We’ve seen fan violence and threatening behaviour between two sets of Premier League supporters, albeit not during a Premier League match, in the not so distant past. A Carling Cup match in 2010 between Birmingham and Aston Villa erupted into violence after the final whistle, with Birmingham City fans storming the pitch after a day of trouble in the second city leading up to kick-off.
One police officer likened the scenes to the old days saying: “There are perhaps cops who have been in the job 25 or 30 years who went back to the future there”. Which just shows that even where the biggest efforts have been made to deal with the problem, it can manifest itself at the drop of a hat. These are the worst scenes of straight up fan violence at a major game in England the recent past, but away from the cameras, they are certainly not the only ones.
As far as this summer’s European Championships are concerned, the potential trouble from England fans is nothing but the tip of the iceberg. “The English disease” is no longer that. Fans from across Europe have developed and honed their own brands of football violence and hooliganism.
Some, like the Russians have based their firms on the old English firms started decades ago and see themselves as continuing the tradition of football violence. Each firm has a leadership committee and they communicate with each other to set up times and locations for massive brawls, between firms.
The Russian firms see themselves as honourable and have a code of rules, which includes forbidding the use of weapons.The violence usually takes place away from grounds, in order to avoid the police. However, they also see themselves as the new kings of hooloiganism and may well be keen for the chance to take on and beat the English at their own game. Add to that the potential for an explosive reaction should their team be knocked out of the competition, as witnessed by the riots in areas of Moscow following the side’s elimination from Euro 08, and you have a heady brew indeed.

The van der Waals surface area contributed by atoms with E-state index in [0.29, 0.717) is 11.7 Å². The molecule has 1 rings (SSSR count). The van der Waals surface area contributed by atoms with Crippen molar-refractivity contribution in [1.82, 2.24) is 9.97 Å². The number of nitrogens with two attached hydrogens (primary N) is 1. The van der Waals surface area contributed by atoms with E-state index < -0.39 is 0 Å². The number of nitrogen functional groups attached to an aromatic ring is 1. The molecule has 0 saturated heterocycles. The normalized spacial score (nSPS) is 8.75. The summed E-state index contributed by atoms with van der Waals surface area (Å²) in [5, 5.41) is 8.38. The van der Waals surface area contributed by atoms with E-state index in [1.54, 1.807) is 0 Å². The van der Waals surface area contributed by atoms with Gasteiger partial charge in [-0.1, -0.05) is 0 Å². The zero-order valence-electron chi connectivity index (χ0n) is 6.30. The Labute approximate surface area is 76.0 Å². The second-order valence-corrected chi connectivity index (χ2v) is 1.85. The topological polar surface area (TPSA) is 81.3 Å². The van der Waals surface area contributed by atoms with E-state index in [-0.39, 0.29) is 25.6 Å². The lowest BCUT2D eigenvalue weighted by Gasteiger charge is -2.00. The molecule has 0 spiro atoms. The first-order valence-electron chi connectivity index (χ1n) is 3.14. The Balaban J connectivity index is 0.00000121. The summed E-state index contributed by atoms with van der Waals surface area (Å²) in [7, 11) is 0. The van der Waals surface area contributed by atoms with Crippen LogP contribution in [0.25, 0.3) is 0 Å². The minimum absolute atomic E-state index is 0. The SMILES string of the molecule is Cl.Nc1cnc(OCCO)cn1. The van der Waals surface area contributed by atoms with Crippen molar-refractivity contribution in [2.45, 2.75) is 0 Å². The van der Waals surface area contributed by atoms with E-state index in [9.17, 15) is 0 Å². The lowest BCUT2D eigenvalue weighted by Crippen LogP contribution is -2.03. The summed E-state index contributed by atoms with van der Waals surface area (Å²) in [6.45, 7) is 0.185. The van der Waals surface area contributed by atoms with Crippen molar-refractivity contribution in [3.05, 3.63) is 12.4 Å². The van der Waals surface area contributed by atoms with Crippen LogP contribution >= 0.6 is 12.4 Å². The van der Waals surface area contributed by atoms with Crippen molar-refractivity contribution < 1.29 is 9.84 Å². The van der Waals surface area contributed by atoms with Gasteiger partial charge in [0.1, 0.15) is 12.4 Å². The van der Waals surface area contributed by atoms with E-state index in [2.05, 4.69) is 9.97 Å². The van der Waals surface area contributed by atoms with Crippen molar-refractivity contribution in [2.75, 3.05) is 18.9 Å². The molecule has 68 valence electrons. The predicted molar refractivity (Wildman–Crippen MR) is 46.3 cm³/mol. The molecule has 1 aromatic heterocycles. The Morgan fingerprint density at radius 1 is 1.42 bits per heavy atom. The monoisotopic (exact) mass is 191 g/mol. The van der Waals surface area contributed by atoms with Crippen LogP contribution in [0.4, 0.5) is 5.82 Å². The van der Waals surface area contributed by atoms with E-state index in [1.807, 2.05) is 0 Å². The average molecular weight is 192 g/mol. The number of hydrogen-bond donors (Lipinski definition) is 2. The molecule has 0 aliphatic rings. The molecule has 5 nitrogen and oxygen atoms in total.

The Ultras have been a major force in Italian football almost since its inception. These firms operate in the fan bases of clubs and have varying degrees of power within the club structure depending on where you go. In a recent home match in Genoa, for example, the Ultras stopped the game and demanded that the home team remove their shirts as they were not deemed fit to wear them.
Fan violence in Italy, although always prevalent, has reached new levels in recent years, with pitched battles at train stations, service stations and several fan related murders. Although the Ultras tend to be very closely linked to their respective clubs, there is certainly the potential for this to spill out on the international scene in the summer, especially given the current state of the economic situation in Italy.
Hooliganism and violence in Germany is not something that is often talked about, however, that does not make it any less of a reality. Hooliganism in the Bundesliga and the German second tier has been on the rise over the last two seasons. The most serious incident came in the German cup match between Dynamo Dresden and Borussia Dortmund last season and resulted in Dynamo being banned from this year’s competition.
The violence of sections of German fans is by no means restricted to club sides, with followers of the national team involved in rioting after a friendly in Slovenia in the run up to the 2006 World Cup. There were also clashes between Polish and German fans during the 2006 World Cup held in Germany, and Euro 2008. German fans were involved, as were English fans, in running battles with French police at World Cup 98.